Volodymyr Zelensky on Wednesday accused Russia of “deliberately” targeting infrastructure used for the export of Ukrainian agricultural products, days after the expiry of a crucial agreement on the subject.
After a second consecutive night of Russian strikes on Odessa, a strategic port on the Black Sea, the Ukrainian president accused Russian troops of “deliberately targeting the infrastructure of the grain agreement”, thanks to which Ukraine could export its crucial production for world food.
According to the Ministry responsible for the Reconstruction of Ukraine, “the grain terminals and port infrastructure” of the ports of Odessa and Chornomorsk were attacked, “the silos and docks of the port of Odessa” having been damaged in particular.
Sixty thousand tons of grain, which should have already been exported under the agreement but were waiting in the port of Chornomorsk, were notably destroyed, deplored the Ukrainian Minister of Agriculture, Mykola Solsky.
The Ukrainian General Prosecutor’s Office considered it to be “the biggest Russian attack” on the Odessa region. It left at least 12 injured, said its governor, Oleg Kiper.
According to Kiev, Kalibr cruise missiles, Shahed explosive drones, but also Onyx and Kh-22 anti-ship missiles, more rarely used by Moscow, were sent, mainly to the Odessa region.
Berlin and Paris have condemned the attacks, French diplomacy judging that Moscow poses “an irresponsible risk to world food security” and German Foreign Minister Annalena Baerbock, asserting that the Russian bombings “hit the poorest in the world”.
The Russian army, for its part, claims to have targeted “military industrial sites, fuel infrastructure and ammunition depots of the Ukrainian army”, unrelated to grain exports.
Suspicions in the Black Sea
The removal of the corridor for Ukrainian grain exports and the intensification of the attacks have in any case already pushed up grain prices, with the prices of corn and wheat rising by 5% in two days. However, they are still far from the spring 2022 peaks, after the start of the Russian invasion.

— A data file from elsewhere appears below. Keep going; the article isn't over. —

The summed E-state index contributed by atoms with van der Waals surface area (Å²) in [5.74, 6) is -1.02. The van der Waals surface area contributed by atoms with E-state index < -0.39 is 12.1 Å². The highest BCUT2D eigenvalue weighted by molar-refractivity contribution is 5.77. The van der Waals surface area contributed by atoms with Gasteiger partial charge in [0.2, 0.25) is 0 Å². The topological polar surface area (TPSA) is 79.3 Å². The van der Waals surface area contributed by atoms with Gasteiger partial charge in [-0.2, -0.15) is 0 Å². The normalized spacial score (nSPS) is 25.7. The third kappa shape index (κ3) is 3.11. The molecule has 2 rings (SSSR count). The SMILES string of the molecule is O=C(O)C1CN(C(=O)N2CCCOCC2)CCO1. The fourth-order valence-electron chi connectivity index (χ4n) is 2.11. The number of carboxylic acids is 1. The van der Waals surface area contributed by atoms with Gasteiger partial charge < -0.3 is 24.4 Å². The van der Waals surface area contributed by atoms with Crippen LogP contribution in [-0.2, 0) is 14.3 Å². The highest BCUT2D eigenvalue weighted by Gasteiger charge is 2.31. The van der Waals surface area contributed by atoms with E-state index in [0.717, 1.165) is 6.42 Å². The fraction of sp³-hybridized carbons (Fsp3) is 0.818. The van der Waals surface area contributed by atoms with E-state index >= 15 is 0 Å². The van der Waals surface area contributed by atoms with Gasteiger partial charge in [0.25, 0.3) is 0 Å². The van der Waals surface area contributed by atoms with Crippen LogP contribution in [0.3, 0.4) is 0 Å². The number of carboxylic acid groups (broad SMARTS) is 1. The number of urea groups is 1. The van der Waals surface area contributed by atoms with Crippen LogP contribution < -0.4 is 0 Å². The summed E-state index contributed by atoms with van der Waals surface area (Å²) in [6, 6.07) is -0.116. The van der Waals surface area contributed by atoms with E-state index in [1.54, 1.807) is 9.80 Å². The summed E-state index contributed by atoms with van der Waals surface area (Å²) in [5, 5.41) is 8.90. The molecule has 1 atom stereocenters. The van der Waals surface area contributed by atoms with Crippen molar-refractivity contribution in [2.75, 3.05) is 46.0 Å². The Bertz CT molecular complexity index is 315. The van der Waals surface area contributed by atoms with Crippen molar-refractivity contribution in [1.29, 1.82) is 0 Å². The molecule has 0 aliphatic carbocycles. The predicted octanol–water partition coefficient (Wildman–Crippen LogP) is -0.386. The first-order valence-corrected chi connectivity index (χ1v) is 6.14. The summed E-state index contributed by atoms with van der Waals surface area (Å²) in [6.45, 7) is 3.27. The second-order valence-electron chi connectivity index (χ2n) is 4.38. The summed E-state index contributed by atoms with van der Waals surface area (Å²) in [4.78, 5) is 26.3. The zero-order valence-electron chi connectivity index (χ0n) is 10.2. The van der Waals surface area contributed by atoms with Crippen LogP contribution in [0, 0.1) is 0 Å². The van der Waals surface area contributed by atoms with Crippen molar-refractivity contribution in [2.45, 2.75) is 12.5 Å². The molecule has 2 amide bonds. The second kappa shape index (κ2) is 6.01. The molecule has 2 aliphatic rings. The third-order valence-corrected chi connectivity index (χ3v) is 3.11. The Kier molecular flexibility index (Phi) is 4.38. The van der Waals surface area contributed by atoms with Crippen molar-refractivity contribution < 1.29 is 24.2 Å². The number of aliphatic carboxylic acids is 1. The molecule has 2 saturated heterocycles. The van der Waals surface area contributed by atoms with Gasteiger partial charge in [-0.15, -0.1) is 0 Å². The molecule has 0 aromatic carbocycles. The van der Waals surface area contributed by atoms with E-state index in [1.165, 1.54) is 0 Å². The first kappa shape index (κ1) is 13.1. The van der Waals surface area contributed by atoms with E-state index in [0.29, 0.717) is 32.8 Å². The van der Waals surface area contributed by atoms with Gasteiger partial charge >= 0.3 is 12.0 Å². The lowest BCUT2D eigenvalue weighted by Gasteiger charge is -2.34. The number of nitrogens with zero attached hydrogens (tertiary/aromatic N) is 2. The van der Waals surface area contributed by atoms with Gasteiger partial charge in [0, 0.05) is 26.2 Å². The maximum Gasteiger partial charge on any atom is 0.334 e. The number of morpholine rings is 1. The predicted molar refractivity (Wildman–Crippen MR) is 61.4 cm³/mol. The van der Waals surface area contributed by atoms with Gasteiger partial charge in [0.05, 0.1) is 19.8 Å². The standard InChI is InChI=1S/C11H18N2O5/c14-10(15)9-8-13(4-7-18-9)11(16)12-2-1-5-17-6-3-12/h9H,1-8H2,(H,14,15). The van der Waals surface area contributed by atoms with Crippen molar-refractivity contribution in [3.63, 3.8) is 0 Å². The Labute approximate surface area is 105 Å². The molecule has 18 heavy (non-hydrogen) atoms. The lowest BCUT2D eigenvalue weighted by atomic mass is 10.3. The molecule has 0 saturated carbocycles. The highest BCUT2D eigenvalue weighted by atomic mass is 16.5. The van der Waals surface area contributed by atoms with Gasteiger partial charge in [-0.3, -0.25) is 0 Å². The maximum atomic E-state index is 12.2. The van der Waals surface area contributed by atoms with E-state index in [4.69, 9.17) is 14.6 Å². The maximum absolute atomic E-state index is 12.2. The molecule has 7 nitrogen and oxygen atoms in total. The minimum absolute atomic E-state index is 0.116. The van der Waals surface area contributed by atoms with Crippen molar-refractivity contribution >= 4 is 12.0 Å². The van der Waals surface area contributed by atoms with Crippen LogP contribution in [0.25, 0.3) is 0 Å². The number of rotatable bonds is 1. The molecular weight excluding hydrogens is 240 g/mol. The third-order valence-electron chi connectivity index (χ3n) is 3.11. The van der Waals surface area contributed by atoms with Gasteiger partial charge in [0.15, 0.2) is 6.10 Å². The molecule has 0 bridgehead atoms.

The Kremlin warned on Tuesday of new “risks” in the Black Sea after the suspension of the grain agreement, which allowed the safe transport of Ukrainian agricultural products, despite the conflict and the blockade of Ukrainian ports by the Russian navy.
The next day, Russia insisted that it would consider ships en route to Ukraine as of Thursday as “potential military vessels” and the countries whose flag they fly as parties to the conflict.
Moscow has refused to maintain this agreement, signed in July 2022 under the aegis of the United Nations and Turkey and extended since several times, denouncing obstacles to the trade in fertilizers and Russian food products.
In one year, the agreement has enabled nearly 33 million tonnes of cereals to leave Ukrainian ports, helping to stabilize world food prices and ward off the risk of shortages.
In an interview with AFP, a close adviser to Volodymyr Zelensky, Mykhaïlo Podoliak, called for the creation of “military patrols” under UN mandate in the Black Sea so that cargo ships continue to export Ukrainian cereals.
At the same time, five countries located not far from Ukraine – Poland, Bulgaria, Hungary, Slovakia and Romania – have signed a declaration asking for the extension beyond September 15 of their restrictions on imports of Ukrainian cereals, considering that their influx following the lifting of customs duties by the EU, in May 2022, threatens their own farmers.
Fire in Crimea
In eastern Crimea, a fire on military ground was still raging on Wednesday. According to the Russian governor of this annexed peninsula, Sergei Aksionov, he caused the evacuation of “residents of four adjacent localities”, more than 2000 people.
Two Russian online media, Mash and Baza, close to the Russian security services, reported in the morning that detonations had been audible in the area for several hours and broadcast videos on this case.
Kiev remains silent and Russian authorities have not confirmed the explosion of munitions, while Kremlin spokesman Dmitry Peskov told reporters that Vladimir Putin was kept “informed” about the fire.
Since the start of the conflict, Ukraine has regularly carried out attacks on Crimea, a region which serves as a rear base for Russian troops in their offensive in Ukraine.
On Monday, the Kerch Bridge, an important road and rail infrastructure linking this peninsula to Russia, had already been hit by a Ukrainian attack which damaged it for the second time in ten months.
On the front, the fighting is concentrated in eastern Ukraine, where the two armies face each other. Near Kupyansk, in the northeast, Russia seems to have gone back on the offensive and assured that it had advanced another kilometer.
In addition, the South African presidency announced on Wednesday that Russian President Vladimir Putin would not take part in the summit of the Brics (South Africa, Brazil, China, India and Russia) scheduled for the end of August in Johannesburg, ending several months of speculation on the subject.